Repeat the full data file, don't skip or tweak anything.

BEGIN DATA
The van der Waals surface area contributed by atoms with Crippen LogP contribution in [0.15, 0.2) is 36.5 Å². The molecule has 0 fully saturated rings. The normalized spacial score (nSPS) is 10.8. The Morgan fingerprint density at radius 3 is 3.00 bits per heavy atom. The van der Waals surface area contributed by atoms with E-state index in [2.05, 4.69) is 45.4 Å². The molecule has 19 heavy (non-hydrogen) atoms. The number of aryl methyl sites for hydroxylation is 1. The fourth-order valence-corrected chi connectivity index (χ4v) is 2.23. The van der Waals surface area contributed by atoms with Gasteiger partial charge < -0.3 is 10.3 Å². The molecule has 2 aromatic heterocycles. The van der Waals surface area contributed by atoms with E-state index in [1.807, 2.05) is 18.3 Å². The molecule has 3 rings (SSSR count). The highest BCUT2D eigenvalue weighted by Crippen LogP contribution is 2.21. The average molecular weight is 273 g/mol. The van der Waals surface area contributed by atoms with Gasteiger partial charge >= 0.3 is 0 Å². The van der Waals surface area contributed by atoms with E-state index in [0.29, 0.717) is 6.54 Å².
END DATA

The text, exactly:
The van der Waals surface area contributed by atoms with Crippen LogP contribution in [0.15, 0.2) is 36.5 Å². The molecule has 0 fully saturated rings. The normalized spacial score (nSPS) is 10.8. The Morgan fingerprint density at radius 3 is 3.00 bits per heavy atom. The van der Waals surface area contributed by atoms with E-state index in [2.05, 4.69) is 45.4 Å². The molecule has 19 heavy (non-hydrogen) atoms. The number of aryl methyl sites for hydroxylation is 1. The fourth-order valence-corrected chi connectivity index (χ4v) is 2.23. The van der Waals surface area contributed by atoms with Gasteiger partial charge < -0.3 is 10.3 Å². The molecule has 2 aromatic heterocycles. The van der Waals surface area contributed by atoms with E-state index in [1.807, 2.05) is 18.3 Å². The molecule has 3 rings (SSSR count). The highest BCUT2D eigenvalue weighted by Crippen LogP contribution is 2.21. The average molecular weight is 273 g/mol. The van der Waals surface area contributed by atoms with Gasteiger partial charge >= 0.3 is 0 Å². The van der Waals surface area contributed by atoms with E-state index in [0.29, 0.717) is 6.54 Å².